I also think it's interesting to see what different people's take is on porketta. There seems to be at least two versions, one that uses shoulder, cooks to around 190, and shreds it, and one that uses loin, cooks to around 145ish, and slices it. I personally subscribe to the loin sliced version, but here in Minnesota, the shoulder shredded version is the norm.

              Lastly, sccrash, if you are going for porketta, try to find fennel pollen. It has the fennel flavor profile, but not as one dimensional. The pollen is more nuanced, more complex, and, in combination with fennel seed, makes an awesome porketta, regardless of shoulder or loin.

            2. re: c oliver

              i'm hungry thinking about making cuban sandwiches with the leftovers! (of course i would have to reserve some of the pork from shredding, and just slice it).

            3. i think the fennel seeds (½ C) are fine for that amount of meat! in future, you might also try coriander or cumin, or some combo of all three. i love those flavors with pork. and the 10 cloves garlic? yeah, buddy! will owen is a culinary guru!

              5 Replies
              1. re: alkapal

                I periodically think of your old,old thread about fennel, anise, etc. We should give that a bump.

                1. re: c oliver

                  yes, i thought of that, too. ;-). it is a good thread, and i see fennel at trader joe's two medium bulbs for $2.49 or so. gotta revisit the ideas there.

                  1. re: alkapal

                    I guess I'll have to visit trader joe's. There's a shaven fennel bulb and truffle oil "salad" that I want to make. Fennel is much more expensive at my market.

                    1. re: rudeboy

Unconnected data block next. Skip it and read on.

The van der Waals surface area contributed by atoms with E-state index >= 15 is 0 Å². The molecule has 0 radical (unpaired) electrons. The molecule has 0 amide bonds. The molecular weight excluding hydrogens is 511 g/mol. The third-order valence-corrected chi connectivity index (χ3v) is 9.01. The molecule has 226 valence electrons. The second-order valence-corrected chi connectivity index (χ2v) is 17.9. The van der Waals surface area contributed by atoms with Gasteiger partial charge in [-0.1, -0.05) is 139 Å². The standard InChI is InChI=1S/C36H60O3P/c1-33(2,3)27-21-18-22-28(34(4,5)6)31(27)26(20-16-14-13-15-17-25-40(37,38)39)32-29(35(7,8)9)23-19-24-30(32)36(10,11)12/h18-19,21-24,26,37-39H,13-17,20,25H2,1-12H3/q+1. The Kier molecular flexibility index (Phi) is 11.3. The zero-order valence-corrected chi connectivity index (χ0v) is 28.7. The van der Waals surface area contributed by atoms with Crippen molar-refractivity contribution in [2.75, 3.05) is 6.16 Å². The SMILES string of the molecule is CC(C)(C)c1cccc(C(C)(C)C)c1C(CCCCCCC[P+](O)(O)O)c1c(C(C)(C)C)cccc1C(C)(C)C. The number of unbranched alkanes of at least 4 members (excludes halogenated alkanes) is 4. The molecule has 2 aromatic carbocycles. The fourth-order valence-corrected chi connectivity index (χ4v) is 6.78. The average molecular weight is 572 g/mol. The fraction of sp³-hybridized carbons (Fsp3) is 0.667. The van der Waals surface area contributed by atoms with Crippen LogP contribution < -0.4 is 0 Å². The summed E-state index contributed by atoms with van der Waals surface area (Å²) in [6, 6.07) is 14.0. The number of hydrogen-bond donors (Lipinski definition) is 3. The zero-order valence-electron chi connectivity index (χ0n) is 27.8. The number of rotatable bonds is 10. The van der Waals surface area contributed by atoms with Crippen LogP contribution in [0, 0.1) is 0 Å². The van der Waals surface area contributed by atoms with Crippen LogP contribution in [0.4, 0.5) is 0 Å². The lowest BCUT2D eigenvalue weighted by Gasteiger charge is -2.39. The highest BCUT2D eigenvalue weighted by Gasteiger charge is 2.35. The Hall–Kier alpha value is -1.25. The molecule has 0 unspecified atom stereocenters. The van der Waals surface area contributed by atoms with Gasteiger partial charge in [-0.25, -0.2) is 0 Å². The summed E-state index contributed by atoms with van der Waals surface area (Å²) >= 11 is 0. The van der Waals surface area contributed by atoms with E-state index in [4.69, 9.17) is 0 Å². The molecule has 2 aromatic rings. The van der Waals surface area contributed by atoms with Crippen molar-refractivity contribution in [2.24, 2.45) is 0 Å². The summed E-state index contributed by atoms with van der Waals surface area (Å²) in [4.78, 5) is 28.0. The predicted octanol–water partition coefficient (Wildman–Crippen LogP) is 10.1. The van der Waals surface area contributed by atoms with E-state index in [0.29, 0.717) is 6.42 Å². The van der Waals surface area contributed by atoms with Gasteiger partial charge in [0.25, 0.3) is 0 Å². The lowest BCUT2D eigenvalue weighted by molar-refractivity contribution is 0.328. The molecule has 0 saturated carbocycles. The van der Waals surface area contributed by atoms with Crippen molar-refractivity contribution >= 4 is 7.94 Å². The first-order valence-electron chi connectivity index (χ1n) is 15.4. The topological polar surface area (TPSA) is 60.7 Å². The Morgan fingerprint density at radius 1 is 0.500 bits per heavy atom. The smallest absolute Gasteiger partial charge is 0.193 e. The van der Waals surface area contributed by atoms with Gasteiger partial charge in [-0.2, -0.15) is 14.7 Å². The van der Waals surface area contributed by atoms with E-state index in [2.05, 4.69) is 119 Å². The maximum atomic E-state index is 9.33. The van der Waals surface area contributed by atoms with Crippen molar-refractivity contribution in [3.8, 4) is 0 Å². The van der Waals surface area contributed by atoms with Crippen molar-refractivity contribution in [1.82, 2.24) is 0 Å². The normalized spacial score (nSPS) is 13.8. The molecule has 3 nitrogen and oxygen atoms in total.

Here's the thread:

                      http://chowhound.chow.com/topics/576330

                      1. re: rudeboy

                        fennel at the regular grocery store is about double that tj's price.

                2. The fennel (and garlic) will move the flavor in the Italian direction. Fennel is the main flavor in (American) Italian sausage.

                  'pulled pork' usually means Southern BBQ flavors.

                  I used to buy preseasoned 'porketta' from the grocery - shoulder with a fennel/paprika rub. The 'recipe' called for wrapping it in foil and baking in a slow oven for 3-4 hrs. It was easy, and produced good, tender, flavorful meat. The foil usually contained a cup or so of concentrated meat juices.

                  1 Reply
                  1. re: paulj

                    As I said, easy to change up the seasonings to suit. Wrapped in foil, did you get any "crunchies"?

                  2. Well, this is why I don't usually post. It's just like my school days: quick on the listen and learn, slow on the report.
                    It was delicious! Much of the fat melted away, but a perfect amount remained to keep the flavor and moisture level just right.
                    I basted faithfully, as per instructions. I only used a scant 1/2 cup of fennel for all the meat, and ended up wishing I had used it all, as it was barely detectable. Yes, I got crunchies, though the guests didn't. My party setup troops scarfed those down pretty quickly.Once the party started, I wash I had a nickel for every time I heard: "Man, this pork is good! How did you make it?"
                    My pal was completely surprised, and we had a memorable party.
                    Alkapal, thanks for thinking of Cuban sandwiches, they were great. Foreverhungry, I'm in Minnesota as well, but have only seen and had the sliced loin version. Must be a regional variation within regional variations.
                    Thanks, so much everyone, for your answers, and for the tips beyond that! Your contributions helped satisfy an always hungry group of folks in a delicious way!

                    2 Replies
                    1. re: sccrash

                      thanks for the report!

                      1. re: sccrash

                        Cool. Another fan of Will Owen's :)